New urbanism for New London
Everyone would agree that Connecticut’s economy has not performed as we all would like. The middle-class is being squeezed day by day with taxes by a government that has for many, many years taken the top-down approach. It is time that we put into play concepts that start literally from the ground up.
A really smart progressive state, which we all like to think Connecticut is, requires an approach that permits distinctive regions to participate in the economic revitalization of their own respective economic destinies. New London could be one of the most vibrant examples of an exciting and challenging shift from a post-industrial to a knowledge economy.
The vast majority of us share a disdain for those who would deny the existence of climate change, but what is needed is hard evidence not only of the scope but the dynamics. If proactive public policies are not immediately articulated and enacted, we will all be in trouble. We need actual initiatives that can benefit the state, New England and the nation.
New London and its environs can be part of the big picture and combine intellectual, cultural and economic positions to aid in creating a new economy. The Coast Guard Academy in New London is a national resource, and Groton hosts the Avery Point branch of the University of Connecticut and its Connecticut Sea Grant program. New London has Connecticut College and Mitchell College and the Coast Guard's research and development center.
Together with Electric Boat's presence in Groton and New London, these combine to position this historic region as a New England and possibly global climate change research and resource center and think tank. Recruit the best minds to study and implement solutions and become a regional partner of the National Weather Service and Environmental Protection Agency, Department of Interior and others.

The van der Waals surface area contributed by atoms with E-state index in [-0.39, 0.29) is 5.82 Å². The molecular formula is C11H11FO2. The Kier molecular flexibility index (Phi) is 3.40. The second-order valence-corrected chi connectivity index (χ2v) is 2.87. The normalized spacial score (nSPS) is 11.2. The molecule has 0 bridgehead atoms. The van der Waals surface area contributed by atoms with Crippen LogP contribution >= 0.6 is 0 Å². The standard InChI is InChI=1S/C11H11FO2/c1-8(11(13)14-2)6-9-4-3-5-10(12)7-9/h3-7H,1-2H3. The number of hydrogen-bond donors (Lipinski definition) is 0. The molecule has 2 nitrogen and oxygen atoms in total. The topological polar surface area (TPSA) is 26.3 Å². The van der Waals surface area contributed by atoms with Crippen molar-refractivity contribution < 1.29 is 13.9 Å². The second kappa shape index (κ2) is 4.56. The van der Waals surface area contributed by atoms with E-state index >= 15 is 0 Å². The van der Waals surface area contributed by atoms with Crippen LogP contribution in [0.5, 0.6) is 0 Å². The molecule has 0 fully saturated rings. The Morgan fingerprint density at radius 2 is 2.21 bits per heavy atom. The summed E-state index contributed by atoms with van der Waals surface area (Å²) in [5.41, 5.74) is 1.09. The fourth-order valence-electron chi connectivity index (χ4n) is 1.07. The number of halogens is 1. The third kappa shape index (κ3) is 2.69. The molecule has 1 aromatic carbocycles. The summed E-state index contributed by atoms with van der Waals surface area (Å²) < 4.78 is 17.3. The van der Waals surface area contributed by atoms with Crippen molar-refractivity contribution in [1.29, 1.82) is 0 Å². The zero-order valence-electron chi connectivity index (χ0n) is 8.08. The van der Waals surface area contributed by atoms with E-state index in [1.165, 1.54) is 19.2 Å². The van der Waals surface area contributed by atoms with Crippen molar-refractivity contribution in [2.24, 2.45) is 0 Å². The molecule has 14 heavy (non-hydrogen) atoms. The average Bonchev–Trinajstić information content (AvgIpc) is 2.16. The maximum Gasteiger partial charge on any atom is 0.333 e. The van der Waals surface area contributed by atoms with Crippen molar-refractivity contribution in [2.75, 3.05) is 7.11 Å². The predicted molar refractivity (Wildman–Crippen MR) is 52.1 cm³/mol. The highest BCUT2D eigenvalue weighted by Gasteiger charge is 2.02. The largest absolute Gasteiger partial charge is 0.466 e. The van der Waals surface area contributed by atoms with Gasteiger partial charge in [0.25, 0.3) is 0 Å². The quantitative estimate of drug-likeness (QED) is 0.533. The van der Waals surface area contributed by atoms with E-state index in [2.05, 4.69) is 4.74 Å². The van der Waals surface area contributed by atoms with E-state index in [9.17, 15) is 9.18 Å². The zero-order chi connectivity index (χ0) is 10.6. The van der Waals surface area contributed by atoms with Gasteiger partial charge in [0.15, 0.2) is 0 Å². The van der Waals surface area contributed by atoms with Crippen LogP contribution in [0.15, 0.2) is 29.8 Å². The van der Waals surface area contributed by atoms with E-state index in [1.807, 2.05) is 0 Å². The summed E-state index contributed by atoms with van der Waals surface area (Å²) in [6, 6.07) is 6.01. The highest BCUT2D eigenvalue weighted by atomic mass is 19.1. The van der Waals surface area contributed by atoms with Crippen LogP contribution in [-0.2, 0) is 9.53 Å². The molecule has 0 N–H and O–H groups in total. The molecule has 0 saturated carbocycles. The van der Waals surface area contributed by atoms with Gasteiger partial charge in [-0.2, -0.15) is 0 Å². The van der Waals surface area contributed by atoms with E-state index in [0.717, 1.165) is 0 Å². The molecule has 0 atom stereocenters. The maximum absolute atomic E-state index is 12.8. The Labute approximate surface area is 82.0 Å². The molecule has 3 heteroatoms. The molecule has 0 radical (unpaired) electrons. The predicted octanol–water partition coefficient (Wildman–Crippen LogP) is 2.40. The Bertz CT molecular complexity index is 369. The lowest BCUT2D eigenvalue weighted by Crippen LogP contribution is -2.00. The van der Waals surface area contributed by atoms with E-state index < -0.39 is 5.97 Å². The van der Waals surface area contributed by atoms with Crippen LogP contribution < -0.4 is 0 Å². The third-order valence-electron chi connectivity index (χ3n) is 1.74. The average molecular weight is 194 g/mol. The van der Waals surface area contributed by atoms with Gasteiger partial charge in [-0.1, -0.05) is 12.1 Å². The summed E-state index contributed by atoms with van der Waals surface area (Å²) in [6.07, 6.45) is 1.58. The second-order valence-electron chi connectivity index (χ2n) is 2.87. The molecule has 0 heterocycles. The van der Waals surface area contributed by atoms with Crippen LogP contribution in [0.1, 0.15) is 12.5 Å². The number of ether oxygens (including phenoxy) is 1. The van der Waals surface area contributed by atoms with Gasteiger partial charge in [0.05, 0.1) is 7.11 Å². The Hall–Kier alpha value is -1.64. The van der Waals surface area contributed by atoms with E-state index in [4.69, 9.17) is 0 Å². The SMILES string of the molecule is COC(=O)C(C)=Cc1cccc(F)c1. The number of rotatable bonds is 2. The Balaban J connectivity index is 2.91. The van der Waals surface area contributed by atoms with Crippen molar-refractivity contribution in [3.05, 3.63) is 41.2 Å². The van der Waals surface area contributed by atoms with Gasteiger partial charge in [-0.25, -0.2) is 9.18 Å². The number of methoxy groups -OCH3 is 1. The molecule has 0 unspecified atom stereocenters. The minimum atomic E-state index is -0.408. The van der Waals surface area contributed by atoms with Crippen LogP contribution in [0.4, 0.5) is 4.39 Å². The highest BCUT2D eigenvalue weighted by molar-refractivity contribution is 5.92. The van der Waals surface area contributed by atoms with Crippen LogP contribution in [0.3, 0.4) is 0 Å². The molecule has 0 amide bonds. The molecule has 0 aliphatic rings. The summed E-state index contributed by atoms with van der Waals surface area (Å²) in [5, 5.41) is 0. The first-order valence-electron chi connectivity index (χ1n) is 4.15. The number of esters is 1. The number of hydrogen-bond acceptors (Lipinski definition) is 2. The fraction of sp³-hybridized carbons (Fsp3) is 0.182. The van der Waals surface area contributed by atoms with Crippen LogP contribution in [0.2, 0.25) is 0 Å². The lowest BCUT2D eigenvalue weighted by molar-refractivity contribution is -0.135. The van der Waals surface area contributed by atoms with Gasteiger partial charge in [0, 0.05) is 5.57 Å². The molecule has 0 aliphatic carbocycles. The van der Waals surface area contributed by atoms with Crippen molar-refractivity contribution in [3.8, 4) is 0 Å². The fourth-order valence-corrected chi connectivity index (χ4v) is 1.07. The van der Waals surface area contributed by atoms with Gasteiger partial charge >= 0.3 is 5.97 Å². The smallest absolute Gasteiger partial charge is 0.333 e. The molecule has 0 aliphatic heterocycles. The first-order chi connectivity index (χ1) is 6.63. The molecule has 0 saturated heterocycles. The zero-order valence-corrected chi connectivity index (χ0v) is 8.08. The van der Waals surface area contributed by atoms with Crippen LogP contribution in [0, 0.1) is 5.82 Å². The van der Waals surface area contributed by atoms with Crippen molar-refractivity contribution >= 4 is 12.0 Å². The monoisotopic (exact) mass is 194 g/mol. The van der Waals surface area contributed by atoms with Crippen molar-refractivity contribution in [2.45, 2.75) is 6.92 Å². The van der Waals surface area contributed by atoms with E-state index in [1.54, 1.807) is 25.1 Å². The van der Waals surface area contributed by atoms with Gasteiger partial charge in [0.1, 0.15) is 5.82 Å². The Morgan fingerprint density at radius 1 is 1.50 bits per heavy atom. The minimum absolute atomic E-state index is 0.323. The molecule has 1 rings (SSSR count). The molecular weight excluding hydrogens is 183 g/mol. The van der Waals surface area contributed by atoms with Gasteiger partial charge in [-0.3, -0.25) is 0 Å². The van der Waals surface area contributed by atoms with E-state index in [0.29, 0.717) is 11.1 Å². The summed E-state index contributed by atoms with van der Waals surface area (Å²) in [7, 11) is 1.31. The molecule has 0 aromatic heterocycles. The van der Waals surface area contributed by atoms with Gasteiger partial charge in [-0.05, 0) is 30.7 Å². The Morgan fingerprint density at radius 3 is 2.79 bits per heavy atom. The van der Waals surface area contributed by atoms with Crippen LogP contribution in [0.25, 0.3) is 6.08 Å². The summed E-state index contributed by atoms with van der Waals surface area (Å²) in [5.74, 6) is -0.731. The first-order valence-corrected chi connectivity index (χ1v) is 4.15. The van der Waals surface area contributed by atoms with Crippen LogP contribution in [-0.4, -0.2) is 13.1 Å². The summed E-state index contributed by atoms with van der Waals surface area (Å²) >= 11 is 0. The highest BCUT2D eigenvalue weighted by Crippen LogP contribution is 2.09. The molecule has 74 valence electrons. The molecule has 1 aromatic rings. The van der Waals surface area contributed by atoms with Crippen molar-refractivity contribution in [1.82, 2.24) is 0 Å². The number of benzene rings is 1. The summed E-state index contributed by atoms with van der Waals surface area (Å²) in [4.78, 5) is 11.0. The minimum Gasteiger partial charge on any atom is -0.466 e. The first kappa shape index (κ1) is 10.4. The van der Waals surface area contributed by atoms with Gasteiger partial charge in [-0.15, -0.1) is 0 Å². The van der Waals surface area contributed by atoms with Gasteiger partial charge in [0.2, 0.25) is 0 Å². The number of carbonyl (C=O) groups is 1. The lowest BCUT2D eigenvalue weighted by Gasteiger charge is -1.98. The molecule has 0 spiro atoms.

The old urban renewal model doesn’t work. It is dated, on life support and of no interest to next-generation entrepreneurs, thought leaders and change agents. Government investment can serve as the catalyst to ignite a response in the New London region, just as New Haven can be positioned as a global biotech research and development center, using Yale University, University of New Haven, Quinnipiac University, Albertus Magnus and other colleges in the area. Hartford, as another example, is ideally situated to transition from dated insurance underwriting to contemporary Affordable Care Act management.
The Connecticut Port Authority has a plan to expand the use of the state’s deepwater ports and create jobs by increasing the volume of goods transported through our ports, taking advantage of the unique Northeast location. As Scott Bates, deputy secretary of the state and chair of the port authority, recently noted, the maritime sector already generates more than $1 billion in annual economic activity, supporting roughly 35,000 jobs. Boosting containerized shipping would even help get some truck traffic off our roads.
New London is in a great position to move forward both with a new urban approach and a new tourism outreach, which would attract additional business to the city and help the state return to a positive economy.
Connecticut has been literally run over by Massachusetts and New York. We need to help regional education leaders and industry to come together with our universities and colleges to work together in creating a new economy. New London is well positioned to be the leader.
Atty. Edward L. Marcus is former chairman of the Democratic State Central Committee in Connecticut and former state Senate majority leader. His office is in Branford.
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